The Caltex that I’m remembering here took the ice candy to another level. That convenience store sold it in cookies-and-cream flavor, mango float, chocolate, ube, and even fruit salad. It was no longer just a glorified popsicle—it became a legitimate dessert. When I was working for a government agency just a minute’s walk from that store, I went almost every single day. The highlight was the ice candy of course, but you couldn’t ignore the fact that this Caltex convenience store had more to offer. Aside from the generously-stocked refrigerators of Gatorade, Powerade, and all the other ades—beer, sparkling water, canned sodas, imported alcoholic beverages—it had an honorable candy bar aisle with both Filipino and American brands of chocolate wafers.

Like during S-mart’s time, this was well before 7-Elevens and Mini-Stops spread all over the country. Now, that Caltex is no more, and I’m not sure what has become of the land it used to occupy. But that plot of land continues to be prime real estate since it’s near Dumaguete downtown and by a state-sponsored hospital—no doubt, another useful commercial establishment will soon rise. But will it ever be another Caltex convenience store, the Caltex store with the best ice candy? I doubt it.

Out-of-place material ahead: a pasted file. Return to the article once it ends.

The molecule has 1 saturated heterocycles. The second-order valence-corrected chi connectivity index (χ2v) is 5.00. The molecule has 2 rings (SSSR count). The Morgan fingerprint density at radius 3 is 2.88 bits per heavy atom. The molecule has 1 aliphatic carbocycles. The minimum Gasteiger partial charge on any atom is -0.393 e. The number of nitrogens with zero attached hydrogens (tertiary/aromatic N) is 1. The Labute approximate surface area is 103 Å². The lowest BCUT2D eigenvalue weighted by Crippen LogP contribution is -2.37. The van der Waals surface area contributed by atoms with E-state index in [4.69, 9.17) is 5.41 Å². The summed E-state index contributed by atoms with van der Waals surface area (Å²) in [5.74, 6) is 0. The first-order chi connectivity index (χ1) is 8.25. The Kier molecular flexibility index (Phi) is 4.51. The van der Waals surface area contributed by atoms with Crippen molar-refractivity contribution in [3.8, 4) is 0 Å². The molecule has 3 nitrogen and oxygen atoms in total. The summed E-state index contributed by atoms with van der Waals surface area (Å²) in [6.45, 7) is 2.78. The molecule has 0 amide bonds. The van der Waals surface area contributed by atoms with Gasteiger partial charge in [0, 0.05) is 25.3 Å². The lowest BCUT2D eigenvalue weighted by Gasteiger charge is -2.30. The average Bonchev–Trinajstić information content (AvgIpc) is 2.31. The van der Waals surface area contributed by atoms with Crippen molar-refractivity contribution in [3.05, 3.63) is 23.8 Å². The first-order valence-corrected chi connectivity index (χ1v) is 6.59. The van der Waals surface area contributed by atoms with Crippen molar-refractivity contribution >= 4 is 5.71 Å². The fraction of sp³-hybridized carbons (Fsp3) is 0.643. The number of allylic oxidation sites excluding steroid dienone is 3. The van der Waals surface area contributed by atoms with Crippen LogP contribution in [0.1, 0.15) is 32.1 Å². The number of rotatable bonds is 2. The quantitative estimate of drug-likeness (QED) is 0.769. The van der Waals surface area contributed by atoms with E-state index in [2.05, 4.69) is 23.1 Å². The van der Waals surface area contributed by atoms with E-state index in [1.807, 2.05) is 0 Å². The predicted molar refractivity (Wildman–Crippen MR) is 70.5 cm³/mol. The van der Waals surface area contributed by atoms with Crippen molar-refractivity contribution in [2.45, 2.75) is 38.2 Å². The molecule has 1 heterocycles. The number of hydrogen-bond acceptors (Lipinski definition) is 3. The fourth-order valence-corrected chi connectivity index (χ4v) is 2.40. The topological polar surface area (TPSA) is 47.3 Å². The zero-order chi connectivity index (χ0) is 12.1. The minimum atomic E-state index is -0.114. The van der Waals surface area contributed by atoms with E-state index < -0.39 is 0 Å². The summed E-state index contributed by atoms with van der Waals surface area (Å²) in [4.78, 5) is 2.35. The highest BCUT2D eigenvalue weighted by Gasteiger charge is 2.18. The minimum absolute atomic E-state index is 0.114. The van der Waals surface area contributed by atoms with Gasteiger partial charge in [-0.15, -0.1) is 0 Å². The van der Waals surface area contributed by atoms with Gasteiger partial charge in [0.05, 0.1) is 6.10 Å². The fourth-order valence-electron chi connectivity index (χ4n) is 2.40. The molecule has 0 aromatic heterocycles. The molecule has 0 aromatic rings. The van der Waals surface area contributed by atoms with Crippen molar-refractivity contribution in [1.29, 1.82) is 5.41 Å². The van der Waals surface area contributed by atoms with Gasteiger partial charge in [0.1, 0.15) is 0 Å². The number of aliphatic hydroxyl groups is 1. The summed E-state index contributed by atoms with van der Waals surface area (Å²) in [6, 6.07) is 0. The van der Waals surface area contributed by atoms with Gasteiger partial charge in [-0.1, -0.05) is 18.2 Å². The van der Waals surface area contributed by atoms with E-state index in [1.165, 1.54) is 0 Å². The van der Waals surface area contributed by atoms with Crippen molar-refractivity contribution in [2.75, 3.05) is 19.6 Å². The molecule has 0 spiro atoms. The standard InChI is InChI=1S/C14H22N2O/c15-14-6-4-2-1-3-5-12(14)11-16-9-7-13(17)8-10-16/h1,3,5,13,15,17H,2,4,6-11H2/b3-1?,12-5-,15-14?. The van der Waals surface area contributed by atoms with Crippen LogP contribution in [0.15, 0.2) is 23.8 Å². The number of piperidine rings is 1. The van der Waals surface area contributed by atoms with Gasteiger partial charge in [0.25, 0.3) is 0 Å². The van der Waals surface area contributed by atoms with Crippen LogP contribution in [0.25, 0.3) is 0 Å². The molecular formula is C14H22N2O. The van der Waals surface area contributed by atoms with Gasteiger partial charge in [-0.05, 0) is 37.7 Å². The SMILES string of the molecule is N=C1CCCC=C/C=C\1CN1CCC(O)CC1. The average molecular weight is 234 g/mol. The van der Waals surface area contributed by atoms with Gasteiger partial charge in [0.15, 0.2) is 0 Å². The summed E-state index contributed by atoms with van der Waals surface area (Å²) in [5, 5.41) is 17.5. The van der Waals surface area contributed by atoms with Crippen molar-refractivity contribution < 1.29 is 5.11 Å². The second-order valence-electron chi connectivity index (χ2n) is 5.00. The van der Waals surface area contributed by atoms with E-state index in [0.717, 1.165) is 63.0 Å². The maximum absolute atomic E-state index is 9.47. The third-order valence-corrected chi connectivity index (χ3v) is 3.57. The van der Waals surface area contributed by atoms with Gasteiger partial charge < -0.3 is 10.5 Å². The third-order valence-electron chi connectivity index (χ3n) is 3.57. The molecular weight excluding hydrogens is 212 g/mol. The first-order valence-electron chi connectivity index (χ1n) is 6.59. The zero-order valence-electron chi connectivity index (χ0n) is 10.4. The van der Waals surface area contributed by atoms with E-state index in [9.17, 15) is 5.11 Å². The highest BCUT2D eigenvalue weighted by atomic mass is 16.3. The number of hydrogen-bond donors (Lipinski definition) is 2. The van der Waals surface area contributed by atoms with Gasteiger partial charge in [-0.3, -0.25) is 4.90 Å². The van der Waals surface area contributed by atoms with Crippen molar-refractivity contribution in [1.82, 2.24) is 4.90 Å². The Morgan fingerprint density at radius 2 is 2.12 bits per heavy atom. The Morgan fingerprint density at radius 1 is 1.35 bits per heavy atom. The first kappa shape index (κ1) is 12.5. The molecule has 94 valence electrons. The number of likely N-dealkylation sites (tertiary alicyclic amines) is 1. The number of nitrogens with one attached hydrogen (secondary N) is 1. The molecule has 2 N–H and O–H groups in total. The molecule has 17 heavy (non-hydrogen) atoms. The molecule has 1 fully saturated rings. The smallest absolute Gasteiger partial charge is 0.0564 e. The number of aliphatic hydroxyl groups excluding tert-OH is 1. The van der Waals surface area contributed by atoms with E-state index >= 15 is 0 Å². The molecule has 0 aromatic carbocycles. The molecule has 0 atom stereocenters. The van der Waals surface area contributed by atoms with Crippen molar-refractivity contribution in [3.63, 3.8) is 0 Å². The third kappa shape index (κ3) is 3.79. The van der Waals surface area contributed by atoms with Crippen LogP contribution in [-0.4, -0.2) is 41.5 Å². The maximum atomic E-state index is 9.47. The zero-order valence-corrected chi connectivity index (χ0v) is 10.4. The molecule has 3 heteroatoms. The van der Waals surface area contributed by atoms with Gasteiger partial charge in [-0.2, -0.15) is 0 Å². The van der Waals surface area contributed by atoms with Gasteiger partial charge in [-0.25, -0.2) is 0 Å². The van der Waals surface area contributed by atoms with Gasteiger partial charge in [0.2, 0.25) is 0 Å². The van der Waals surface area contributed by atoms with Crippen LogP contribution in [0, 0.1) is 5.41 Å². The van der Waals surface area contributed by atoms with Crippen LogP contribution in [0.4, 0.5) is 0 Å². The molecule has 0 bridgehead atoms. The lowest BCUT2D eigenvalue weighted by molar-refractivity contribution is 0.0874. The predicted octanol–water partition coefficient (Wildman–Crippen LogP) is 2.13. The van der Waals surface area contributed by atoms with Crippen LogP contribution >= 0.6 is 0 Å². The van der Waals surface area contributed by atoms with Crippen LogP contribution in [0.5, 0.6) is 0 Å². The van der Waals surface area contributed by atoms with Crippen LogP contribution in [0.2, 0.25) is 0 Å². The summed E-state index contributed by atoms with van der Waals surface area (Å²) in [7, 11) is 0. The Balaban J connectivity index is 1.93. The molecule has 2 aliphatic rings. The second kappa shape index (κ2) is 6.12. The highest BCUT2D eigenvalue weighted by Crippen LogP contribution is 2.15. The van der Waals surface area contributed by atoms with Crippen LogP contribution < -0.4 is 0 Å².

The Convenience Store We Once Owned

The fact that my family ran its very own convenience store long before I was born may have had something to do with my affinity towards other small stores. Ours wasn’t patterned after the open-aisle model which, while welcoming in its free-for-all layout, was also prone to shoplifting. We managed an outfit that followed the more typical sari-sari­ where at least one person took your order, and a wood or concrete barrier separated buyer from seller. The other person on the seller’s side was a dedicated cashier, who made sure every transaction was tracked and all inventory inspected.

But the more common staffing setup in the Filipino countryside is just the one person acting as both cashier and order-taker. You see these stores everywhere, especially when you’re on the road.

My dad managed our family’s store’s operations. While it was typical of him to take stocks of Coca-Cola bottles to drink in his home office just a floor up, he also did all of the purchasing for the store himself. Aside from the long hours he spent on his government-sponsored desk at the City Hall, he also spent an extra hour after work at least once a week making orders inside a wholesaler in Dumaguete. My mother and I would sit and wait by our black Ford pickup truck, which, the more I think about it now was purposed for the store than for what I assumed was our family car.

The store my dad ran held much significance for me and my childhood. While it was my grandmother (my dad’s aunt) who worked as the store’s cashier, I never liked to get things for free. I paid for my own purchases of salted corn nuts sold in 1-peso packs—I saved up whatever spare change I could find, and bought from our convenience store. And I took those snacks with me upstairs for an afternoon’s cartoon binge.